From the basic biology of cilia to ciliopathy disease states in humans - Peter Swoboda
Evolutionarily RFX transcription factors (TFs) are present only in the unikonts: animals, fungi, choanozoa and amoebozoa. RFX TFs have a unique DNA binding domain with which they bind to the X-box promoter motif (RFX = Regulatory Factor binding to the X-box). Thereby they directly regulate their target genes. In fungi RFX TFs regulate genes involved in cell cycle control, while in animals RFX TFs regulate genes involved in the immune response and in cilia formation and development.
We have carried out searches for X-box promoter motifs in several animal genomes (C. elegans, Drosophila, mouse and humans) and have successfully identified direct RFX TF target genes, many of which we confirmed to be involved in ciliogenesis by using various assays in transgenic C. elegans worms and in transfected mammalian cell lines. Accordingly we were able to assign some of these ciliary genes – upon malfunction – to being at the root of a human disease class termed ciliopathies. We are working on cell biological aspects of human brain-related, suspected ciliopathies. We are also trying to tie together the different biological functions (in ciliogenesis) of direct RFX TF target genes by cross-comparing a large number of candidate X-box regulated genes in a variety of different genomes. With these approaches we will be able to track the RFX TF target gene module from basic biological function to disease states in humans.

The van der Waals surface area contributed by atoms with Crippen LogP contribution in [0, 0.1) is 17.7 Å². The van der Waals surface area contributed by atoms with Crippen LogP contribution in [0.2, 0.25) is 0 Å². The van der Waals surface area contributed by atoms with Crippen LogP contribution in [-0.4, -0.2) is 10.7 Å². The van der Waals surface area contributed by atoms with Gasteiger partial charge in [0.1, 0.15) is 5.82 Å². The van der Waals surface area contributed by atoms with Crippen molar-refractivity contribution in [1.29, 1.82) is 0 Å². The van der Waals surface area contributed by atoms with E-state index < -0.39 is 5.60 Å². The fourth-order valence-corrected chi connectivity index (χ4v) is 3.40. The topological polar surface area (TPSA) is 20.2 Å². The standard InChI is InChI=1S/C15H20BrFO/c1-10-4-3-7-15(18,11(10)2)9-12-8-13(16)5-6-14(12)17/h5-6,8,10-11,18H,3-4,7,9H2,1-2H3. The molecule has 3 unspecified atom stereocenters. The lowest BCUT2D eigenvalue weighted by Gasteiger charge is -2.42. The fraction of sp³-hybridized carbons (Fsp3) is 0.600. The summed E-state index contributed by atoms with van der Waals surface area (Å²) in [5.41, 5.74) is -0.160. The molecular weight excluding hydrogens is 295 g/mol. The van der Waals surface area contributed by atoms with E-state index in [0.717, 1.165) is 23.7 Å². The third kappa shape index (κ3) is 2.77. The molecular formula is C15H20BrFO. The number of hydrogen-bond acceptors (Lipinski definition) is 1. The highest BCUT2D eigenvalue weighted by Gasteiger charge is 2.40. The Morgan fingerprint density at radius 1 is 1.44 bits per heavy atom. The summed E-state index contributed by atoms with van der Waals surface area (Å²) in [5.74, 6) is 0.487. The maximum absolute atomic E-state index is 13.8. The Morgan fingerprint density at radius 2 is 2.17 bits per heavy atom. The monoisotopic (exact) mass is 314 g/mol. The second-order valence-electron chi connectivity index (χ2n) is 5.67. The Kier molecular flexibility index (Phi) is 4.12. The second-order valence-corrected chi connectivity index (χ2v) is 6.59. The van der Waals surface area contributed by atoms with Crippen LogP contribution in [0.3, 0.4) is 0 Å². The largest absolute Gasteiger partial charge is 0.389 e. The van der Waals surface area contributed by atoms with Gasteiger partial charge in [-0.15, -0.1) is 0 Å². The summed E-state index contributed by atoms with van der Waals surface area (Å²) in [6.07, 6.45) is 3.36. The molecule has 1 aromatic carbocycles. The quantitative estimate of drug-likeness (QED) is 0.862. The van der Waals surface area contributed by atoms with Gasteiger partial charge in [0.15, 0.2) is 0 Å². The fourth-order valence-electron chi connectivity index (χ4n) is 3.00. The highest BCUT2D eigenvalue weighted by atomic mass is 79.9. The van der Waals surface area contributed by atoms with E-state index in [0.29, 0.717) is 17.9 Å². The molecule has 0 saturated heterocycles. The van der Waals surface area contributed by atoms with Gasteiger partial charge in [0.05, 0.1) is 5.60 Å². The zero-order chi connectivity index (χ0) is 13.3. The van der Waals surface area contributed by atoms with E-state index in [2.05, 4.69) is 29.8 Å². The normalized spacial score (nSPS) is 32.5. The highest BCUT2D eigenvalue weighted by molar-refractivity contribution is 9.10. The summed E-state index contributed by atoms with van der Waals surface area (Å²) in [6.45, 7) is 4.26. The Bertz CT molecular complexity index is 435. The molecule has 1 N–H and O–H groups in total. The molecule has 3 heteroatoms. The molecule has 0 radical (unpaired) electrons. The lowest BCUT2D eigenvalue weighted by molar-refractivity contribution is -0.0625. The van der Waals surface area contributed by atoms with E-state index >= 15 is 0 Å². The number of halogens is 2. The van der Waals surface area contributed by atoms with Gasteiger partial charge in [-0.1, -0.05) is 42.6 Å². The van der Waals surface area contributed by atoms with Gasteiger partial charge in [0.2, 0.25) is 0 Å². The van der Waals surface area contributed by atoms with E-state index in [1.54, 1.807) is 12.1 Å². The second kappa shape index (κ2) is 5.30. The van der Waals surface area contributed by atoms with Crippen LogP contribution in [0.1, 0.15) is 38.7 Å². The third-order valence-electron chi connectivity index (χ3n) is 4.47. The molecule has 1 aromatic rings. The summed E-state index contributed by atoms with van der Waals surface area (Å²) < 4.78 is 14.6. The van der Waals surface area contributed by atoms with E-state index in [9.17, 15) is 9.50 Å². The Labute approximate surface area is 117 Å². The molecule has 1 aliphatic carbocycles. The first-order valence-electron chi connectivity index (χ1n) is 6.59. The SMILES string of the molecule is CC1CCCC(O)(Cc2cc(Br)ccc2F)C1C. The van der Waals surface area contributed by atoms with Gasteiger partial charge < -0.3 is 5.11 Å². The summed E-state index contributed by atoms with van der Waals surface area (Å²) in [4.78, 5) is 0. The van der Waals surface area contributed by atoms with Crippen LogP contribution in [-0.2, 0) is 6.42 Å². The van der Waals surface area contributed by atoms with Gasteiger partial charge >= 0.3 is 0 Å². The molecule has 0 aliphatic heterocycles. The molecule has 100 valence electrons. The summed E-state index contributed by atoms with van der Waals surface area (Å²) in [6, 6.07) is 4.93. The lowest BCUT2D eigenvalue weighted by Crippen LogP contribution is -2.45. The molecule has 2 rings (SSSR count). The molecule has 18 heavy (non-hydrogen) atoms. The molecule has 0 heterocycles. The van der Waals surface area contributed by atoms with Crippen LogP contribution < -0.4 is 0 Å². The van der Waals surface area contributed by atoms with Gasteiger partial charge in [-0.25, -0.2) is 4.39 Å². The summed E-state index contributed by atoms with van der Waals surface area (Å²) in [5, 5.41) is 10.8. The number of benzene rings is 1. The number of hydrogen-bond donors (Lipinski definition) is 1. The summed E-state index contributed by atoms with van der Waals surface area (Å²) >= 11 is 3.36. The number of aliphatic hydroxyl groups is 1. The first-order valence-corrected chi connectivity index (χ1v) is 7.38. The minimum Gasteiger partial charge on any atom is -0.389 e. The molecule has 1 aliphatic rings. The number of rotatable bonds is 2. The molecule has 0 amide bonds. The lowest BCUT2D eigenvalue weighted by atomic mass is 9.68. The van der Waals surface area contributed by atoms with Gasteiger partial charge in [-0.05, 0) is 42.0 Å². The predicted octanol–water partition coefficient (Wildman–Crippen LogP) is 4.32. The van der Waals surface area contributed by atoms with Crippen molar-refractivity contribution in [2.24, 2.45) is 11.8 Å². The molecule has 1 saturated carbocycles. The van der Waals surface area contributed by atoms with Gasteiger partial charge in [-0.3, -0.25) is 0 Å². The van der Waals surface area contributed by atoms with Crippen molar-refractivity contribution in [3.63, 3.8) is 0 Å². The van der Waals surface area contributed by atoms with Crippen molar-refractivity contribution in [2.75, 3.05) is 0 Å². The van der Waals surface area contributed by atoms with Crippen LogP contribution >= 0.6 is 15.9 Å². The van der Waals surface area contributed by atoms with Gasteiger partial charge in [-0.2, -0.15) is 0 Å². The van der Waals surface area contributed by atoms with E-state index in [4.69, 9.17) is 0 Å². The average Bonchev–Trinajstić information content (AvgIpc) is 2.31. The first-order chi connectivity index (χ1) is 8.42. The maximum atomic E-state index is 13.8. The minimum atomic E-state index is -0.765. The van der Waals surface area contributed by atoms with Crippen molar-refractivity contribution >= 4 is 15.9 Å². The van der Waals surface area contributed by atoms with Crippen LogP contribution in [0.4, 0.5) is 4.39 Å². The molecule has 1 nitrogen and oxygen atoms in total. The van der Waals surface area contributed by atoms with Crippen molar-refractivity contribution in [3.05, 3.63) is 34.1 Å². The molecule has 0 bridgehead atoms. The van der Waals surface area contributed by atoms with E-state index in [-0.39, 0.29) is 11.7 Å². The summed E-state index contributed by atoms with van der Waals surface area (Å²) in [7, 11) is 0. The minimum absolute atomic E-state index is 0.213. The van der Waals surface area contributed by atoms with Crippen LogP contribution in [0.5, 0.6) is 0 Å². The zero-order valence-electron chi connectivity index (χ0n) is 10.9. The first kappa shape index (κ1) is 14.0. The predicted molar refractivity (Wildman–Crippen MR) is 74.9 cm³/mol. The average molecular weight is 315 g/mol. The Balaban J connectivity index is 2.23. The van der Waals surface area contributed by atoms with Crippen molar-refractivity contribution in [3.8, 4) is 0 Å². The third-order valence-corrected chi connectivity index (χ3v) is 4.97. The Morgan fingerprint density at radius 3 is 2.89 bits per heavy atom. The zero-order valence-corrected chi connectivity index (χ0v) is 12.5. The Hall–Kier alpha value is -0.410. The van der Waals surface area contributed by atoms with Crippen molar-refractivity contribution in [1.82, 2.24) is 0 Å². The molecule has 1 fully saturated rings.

The head of the worm C. elegans is shown. Two bilaterally symmetrical “salt-tasting” sensory neurons are marked with GFP. Through cell-specific genetic rescue experiments the neuron at the top has regained a fully functional sensory cilium (arrowhead) and thus is able to “taste” salt (cf. calcium imaging trace at the left). The neuron at the bottom remains mutant for cilium development and thus is not able to “taste” salt (cf. calcium imaging trace at the left).